Tag Archives: music

The Largest Vocabulary in Hip Hop

turntable“technics sl-1200 mk2” by Rick Harrison / Flickr

I spent much of my youth listening to hip hop, or, as it was called back then, rap music.  This was long before MP3 players and long before you could Google your favorite song lyrics.  It was also long before I knew anything about textual analysis, let alone before I thought about using unique words per n words as a measure of variety in vocabulary.

So, when Matt Daniels published this piece called The Largest Vocabulary in Hip Hop last month, it was both a flash back to the music of my youth and a flash forward to some of my current interests in corpus linguistics.

Daniels does a very nice analysis, so I won’t repeat much of it here.  Just follow the link and scroll down to see the details.  Be aware that some of the analysis incorporates a bit of slang that may not make it completely kid friendly.

Most noteworthy in the analysis are the two baselines of comparison:  Shakespeare (5170 unique words per 35,000 words) and Herman Melville (6,022 unique words in the first 35,000 words of Moby Dick).  Of the 85 rappers analyzed, 16 use a wider vocabulary than Shakespeare and 3 are above Melville.  So, if you ever thought all hip hop was a simplistic art form, you may want to take another look.  It’s amazing what an analysis of the data can show us.

Leave a comment

Filed under Inspiration

The Effect of Art

Blue Water Silver Moon (Mermaid) 1991 by Kerry James Marshall

Blue Water Silver Moon (Mermaid), 1991 by Kerry James Marshall.  Photo copyright Dispatch.com.

I’m currently teaching one of my favorite classes: the Field Experience elective.  In this class, I plan a series of field trips on and around campus so students can explore their community as well as English, the field they are studying.

One of our recent trips was to the Wexner Center for the Arts, the campus art gallery.  The current show is Blues for Smoke, which explores Blues music as a “catalyst of experimentation within contemporary cultural production.”  Works in the show span several decades and include a variety of media.

As part of our trip, I ask each student to identify a favorite piece, which we later discuss in class.  One student chose the painting above.  We had talked in front of the painting and I helped her understand some of the vocabulary in the information placard next to the work:

Marshall’s portrait of a  mythical female nude lounging under the moonlight in a shimmering pond was inspired by a pulp comic book he was reading in the early 1980s.  He notes, “Up until then, I had not considered that a black woman could be considered as a goddess of love and beauty.  Even I took the classic European ideal for granted …. I wanted to develop a stylized representation of beauty that would be unequivocally black.”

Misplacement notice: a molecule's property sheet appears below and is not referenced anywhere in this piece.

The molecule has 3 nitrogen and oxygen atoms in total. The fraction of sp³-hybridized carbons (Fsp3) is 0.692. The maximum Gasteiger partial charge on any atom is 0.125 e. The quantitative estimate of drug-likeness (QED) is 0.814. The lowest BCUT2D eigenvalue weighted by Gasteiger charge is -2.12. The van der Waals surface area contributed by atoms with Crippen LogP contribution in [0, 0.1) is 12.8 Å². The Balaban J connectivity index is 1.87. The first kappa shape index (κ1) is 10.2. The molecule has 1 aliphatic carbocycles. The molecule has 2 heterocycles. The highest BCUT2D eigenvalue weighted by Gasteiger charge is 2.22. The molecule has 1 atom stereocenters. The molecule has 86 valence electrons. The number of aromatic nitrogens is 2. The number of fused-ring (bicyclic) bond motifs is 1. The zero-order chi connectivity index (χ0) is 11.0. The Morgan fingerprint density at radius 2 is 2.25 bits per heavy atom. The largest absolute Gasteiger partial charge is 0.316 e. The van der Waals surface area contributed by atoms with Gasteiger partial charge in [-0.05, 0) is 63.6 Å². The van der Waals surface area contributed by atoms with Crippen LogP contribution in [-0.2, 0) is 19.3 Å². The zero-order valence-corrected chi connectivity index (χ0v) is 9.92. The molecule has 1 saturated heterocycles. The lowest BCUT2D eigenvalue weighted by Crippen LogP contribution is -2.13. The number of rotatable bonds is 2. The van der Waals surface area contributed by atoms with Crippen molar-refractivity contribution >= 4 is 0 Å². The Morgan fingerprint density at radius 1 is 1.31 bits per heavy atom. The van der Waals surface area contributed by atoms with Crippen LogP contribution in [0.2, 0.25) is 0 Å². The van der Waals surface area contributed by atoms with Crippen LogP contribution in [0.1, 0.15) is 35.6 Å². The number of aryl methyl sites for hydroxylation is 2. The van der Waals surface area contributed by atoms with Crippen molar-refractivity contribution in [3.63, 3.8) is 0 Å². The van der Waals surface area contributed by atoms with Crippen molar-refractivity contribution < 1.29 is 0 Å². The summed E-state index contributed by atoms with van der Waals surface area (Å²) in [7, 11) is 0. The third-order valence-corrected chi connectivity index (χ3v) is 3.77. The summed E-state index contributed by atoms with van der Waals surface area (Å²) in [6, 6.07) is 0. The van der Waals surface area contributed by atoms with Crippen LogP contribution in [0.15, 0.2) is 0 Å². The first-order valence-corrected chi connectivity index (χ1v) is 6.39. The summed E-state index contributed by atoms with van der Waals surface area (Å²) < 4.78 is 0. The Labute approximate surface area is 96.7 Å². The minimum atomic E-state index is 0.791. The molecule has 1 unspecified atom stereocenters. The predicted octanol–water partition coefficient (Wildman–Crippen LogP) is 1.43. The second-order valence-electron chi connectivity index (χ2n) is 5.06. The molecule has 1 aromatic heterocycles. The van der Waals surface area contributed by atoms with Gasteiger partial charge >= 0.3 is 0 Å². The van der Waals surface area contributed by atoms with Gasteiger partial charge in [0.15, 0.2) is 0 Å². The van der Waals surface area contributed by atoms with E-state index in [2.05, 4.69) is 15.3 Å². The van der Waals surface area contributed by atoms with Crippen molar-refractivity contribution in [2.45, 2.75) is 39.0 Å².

We discussed how the painting includes faces from pulp romance novels that typify this “classic European ideal” for beauty and how the mermaid figure is beautiful and unequivocally black.

But what I interpreted as an interesting insight into the experience of African Americans was something that my student took to heart.  The next day, she shared that this was her favorite piece because she, too, had felt the pressure to conform to this classic European ideal of beauty in her native China.  For example, she and many of her friends stayed out of the sun so that her skin could be lighter and whiter.  But, in this painting, she discovered that black is beautiful — an idea she could relate to and share.

I wouldn’t have guessed that this piece of art would strike this student in this way.  But by exposing students to a wide variety of art, the opportunity for this to happen was created.  Never underestimate the power of art.  Or a good field trip.

1 Comment

Filed under Inspiration

Open Music: Old Shanghai

In December 2012, Beck Hansen released an album called Song Reader in an extremely traditional way: on sheet music.  Best known for genre-bending songs such as Loser and Where It’s At, Beck is going blazing another new trail by reaching back to a format that predates recorded audio.  But, why?

Well, in an age of Instructables, MakerBots, and GarageBand, making things has never seemed less intimidating.  And with YouTube, you’ve got a way to share your creations whether you’ve played a song on your piano or mashed up a couple of hit songs into something new.

Beck talks about the audience involvement aspect of this album in an interview on the publisher’s website:

These songs are meant to be pulled apart and reshaped. The idea of them being played by choirs, brass bands, string ensembles, anything outside of traditional rock-band constructs—it’s interesting because it’s outside of where my songs normally exist. I thought a lot about making these songs playable and approachable, but still musically interesting. I think some of the best covers will reimagine the chord structure, take liberties with the melodies, the phrasing, even the lyrics themselves. There are no rules in interpretation.